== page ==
And this shall all be buried by my death,
Unless thou swear to me, my child shall live.
Luc. Tell on thy mind; I say, thy child shall live. Aar. Swear, that he shall, and then I will begin. Luc. Who should I swear by? thou believ'st no god; That granted, how canst thou believe an oath?
Aar. What if I do not? as, indeed, I do not:
And hast a thing within thee, called conscience;
And keeps the oath, which by that god he swears;3
To save my boy, to nourish, and bring him up;
Luc. Even by my god, I swear to thee, I will.
Aar. Tut, Lucius! this was but a deed of charity,
Trim sport for them that had the doing of it.
Luc. O, barbarous, beastly villains, like thyself!
Is there such a word as that recommended? Piteously means, in a manner exciting pity. Steevens.
· buried by my death,] Edition 1600:--in my death. Todd. his bauble-] See a note on All's Well that Ends Well, Vol. V, p. 283, n. 8. Steevens.
8 And keeps the oath, which by that god he swears;] Alluding perhaps to a custom mentioned in Genesis, xxiv, 9: " And the servant put his hand under the thigh of Abraham his master, and sware to him concerning that matter." Steevens.
luxurious woman!] i. e. lascivious woman.
Aur. Indeed, I was their tutor to instruct them;
That bloody mind, I think, they learn'd of me,
And almost broke my heart with extreme laughter.
1 That codding spirit-] i. e. that love of bed-sports. Cod is a word still used in Yorkshire for a pillow. See Lloyd's catalogue of local words at the end of Ray's Proverbs.
Thus also, in A. Wyntown's Cronykil, B. IX, ch. vi, 147:
"That succedyt in his stede,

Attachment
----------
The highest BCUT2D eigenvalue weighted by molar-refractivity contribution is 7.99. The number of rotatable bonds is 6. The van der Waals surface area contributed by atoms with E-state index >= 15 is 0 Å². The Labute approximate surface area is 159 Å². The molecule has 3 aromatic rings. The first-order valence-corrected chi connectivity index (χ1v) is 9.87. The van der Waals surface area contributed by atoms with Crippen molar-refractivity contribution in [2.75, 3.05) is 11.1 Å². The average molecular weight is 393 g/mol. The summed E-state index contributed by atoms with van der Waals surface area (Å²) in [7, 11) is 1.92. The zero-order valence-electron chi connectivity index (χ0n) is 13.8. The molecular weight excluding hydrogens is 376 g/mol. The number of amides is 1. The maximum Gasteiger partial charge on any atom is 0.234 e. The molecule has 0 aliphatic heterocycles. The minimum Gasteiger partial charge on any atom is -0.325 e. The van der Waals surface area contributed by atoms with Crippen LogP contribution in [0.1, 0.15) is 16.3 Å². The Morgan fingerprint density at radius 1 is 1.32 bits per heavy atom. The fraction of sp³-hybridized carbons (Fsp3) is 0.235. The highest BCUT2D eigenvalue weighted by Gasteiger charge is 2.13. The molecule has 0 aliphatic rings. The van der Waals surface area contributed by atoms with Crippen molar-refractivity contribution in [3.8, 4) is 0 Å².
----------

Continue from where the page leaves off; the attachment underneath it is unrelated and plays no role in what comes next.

"Gave twa lang coddis of welwete,
"That on the awtare oft is sete." Collins.
2 As true a dog as ever fought at head.] An allusion to bulldogs, whose generosity and courage are always shown by meeting the bull in front, and seizing his nose. Johnson.
So, in A Collection of Epigrams, by J. D. [John Davies] and C. M. [Christopher Marlowe] printed at Middleburgh, no date: Amongst the dogs and beares he goes;
"Where, while he skipping cries-To head,—to head."
I train'd thy brethren to that guileful hole,
I wrote the letter &c.] Perhaps Young had this speech in
his thoughts, when he made his Moor say:
"I urg'd Don Carlos to resign his mistress;
And, for my tidings, gave me twenty kisses.
Luc. Bring down the devil; for he must not die
4 She swounded -] When this play was written, the verb to swound, which we now write swoon, was in common use. Malone. So, in Romeo and Juliet:
"All in gore blood; I swounded at the sight." Steevens. 5 Goth. What! canst thou say all this, and never blush? Aar. Ay, like a black dog, as the saying is.] To blush like a black dog appears from Ray, p. 218, to have been proverbial. Reed.
Make poor men's cattle break their necks;] Two syllables have been inadvertently omitted; perhaps and die. Malone. In my opinion, some other syllables should be sought, to fill this chasm; for if the cattle broke their necks, it was rather unnecessary for us to be informed that-they died. Steevens.
7 And nothing grieves me &c.] Marlowe has been supposed to be the author of this play, and whoever will read the conversation between Barabas and Ithimore in the Jew of Malta, Act II, and compare it with the sentiments of Aaron in the present scene, will perceive much reason for the opinion. Reed.
8 Bring down the devil,] It appears from these words, that the